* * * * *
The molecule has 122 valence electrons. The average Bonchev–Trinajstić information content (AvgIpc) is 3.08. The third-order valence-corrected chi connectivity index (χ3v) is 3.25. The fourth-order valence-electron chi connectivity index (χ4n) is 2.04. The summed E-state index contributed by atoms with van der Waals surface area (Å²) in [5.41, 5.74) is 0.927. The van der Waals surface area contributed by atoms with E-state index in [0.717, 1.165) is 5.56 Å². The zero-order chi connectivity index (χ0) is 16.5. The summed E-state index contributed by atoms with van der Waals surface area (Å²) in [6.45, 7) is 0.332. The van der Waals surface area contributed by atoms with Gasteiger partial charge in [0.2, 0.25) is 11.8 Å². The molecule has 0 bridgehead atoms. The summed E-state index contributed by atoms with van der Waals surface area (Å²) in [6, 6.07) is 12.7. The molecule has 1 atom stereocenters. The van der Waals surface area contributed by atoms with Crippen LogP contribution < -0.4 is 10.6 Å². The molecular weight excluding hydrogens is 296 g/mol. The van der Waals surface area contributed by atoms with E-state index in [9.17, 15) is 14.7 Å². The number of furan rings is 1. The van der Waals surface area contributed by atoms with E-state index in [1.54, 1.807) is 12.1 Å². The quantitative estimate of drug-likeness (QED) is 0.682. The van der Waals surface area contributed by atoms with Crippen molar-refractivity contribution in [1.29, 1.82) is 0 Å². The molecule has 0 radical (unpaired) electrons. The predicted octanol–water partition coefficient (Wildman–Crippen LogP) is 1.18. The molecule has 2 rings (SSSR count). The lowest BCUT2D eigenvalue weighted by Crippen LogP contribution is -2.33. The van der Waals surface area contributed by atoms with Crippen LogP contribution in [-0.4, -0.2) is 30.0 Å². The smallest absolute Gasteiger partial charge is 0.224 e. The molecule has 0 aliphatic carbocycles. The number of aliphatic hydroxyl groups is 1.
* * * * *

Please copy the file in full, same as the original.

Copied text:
The molecule has 122 valence electrons. The average Bonchev–Trinajstić information content (AvgIpc) is 3.08. The third-order valence-corrected chi connectivity index (χ3v) is 3.25. The fourth-order valence-electron chi connectivity index (χ4n) is 2.04. The summed E-state index contributed by atoms with van der Waals surface area (Å²) in [5.41, 5.74) is 0.927. The van der Waals surface area contributed by atoms with E-state index in [0.717, 1.165) is 5.56 Å². The zero-order chi connectivity index (χ0) is 16.5. The summed E-state index contributed by atoms with van der Waals surface area (Å²) in [6.45, 7) is 0.332. The van der Waals surface area contributed by atoms with Gasteiger partial charge in [0.2, 0.25) is 11.8 Å². The molecule has 0 bridgehead atoms. The summed E-state index contributed by atoms with van der Waals surface area (Å²) in [6, 6.07) is 12.7. The molecule has 1 atom stereocenters. The van der Waals surface area contributed by atoms with Crippen LogP contribution < -0.4 is 10.6 Å². The molecular weight excluding hydrogens is 296 g/mol. The van der Waals surface area contributed by atoms with E-state index in [9.17, 15) is 14.7 Å². The number of furan rings is 1. The van der Waals surface area contributed by atoms with E-state index in [1.54, 1.807) is 12.1 Å². The quantitative estimate of drug-likeness (QED) is 0.682. The van der Waals surface area contributed by atoms with Crippen molar-refractivity contribution in [1.29, 1.82) is 0 Å². The molecule has 0 radical (unpaired) electrons. The predicted octanol–water partition coefficient (Wildman–Crippen LogP) is 1.18. The molecule has 2 rings (SSSR count). The lowest BCUT2D eigenvalue weighted by Crippen LogP contribution is -2.33. The van der Waals surface area contributed by atoms with Crippen LogP contribution in [-0.4, -0.2) is 30.0 Å². The smallest absolute Gasteiger partial charge is 0.224 e. The molecule has 0 aliphatic carbocycles. The number of aliphatic hydroxyl groups is 1.